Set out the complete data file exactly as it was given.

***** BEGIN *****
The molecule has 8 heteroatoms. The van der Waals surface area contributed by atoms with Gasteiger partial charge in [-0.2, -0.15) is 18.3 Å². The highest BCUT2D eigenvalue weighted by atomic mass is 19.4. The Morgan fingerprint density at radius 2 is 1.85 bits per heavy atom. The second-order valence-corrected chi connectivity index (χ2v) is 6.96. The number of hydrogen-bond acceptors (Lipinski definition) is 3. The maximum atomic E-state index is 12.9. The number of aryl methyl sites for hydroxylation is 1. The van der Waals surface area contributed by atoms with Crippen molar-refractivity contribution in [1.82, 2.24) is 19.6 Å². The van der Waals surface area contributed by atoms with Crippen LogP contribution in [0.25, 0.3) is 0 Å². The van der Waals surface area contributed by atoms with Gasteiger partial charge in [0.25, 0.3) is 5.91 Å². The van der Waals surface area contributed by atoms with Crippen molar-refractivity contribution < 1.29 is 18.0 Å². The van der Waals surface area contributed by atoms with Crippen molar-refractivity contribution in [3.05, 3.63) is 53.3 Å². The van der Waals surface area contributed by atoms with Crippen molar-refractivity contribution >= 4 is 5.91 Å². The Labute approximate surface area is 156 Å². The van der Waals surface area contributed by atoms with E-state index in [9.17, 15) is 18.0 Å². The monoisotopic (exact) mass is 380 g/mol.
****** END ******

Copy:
The molecule has 8 heteroatoms. The van der Waals surface area contributed by atoms with Gasteiger partial charge in [-0.2, -0.15) is 18.3 Å². The highest BCUT2D eigenvalue weighted by atomic mass is 19.4. The Morgan fingerprint density at radius 2 is 1.85 bits per heavy atom. The second-order valence-corrected chi connectivity index (χ2v) is 6.96. The number of hydrogen-bond acceptors (Lipinski definition) is 3. The maximum atomic E-state index is 12.9. The number of aryl methyl sites for hydroxylation is 1. The van der Waals surface area contributed by atoms with Crippen molar-refractivity contribution in [1.82, 2.24) is 19.6 Å². The van der Waals surface area contributed by atoms with Crippen LogP contribution in [0.25, 0.3) is 0 Å². The van der Waals surface area contributed by atoms with Gasteiger partial charge in [0.25, 0.3) is 5.91 Å². The van der Waals surface area contributed by atoms with Crippen molar-refractivity contribution < 1.29 is 18.0 Å². The van der Waals surface area contributed by atoms with Crippen molar-refractivity contribution in [3.05, 3.63) is 53.3 Å². The van der Waals surface area contributed by atoms with Crippen molar-refractivity contribution >= 4 is 5.91 Å². The Labute approximate surface area is 156 Å². The van der Waals surface area contributed by atoms with E-state index in [9.17, 15) is 18.0 Å². The monoisotopic (exact) mass is 380 g/mol.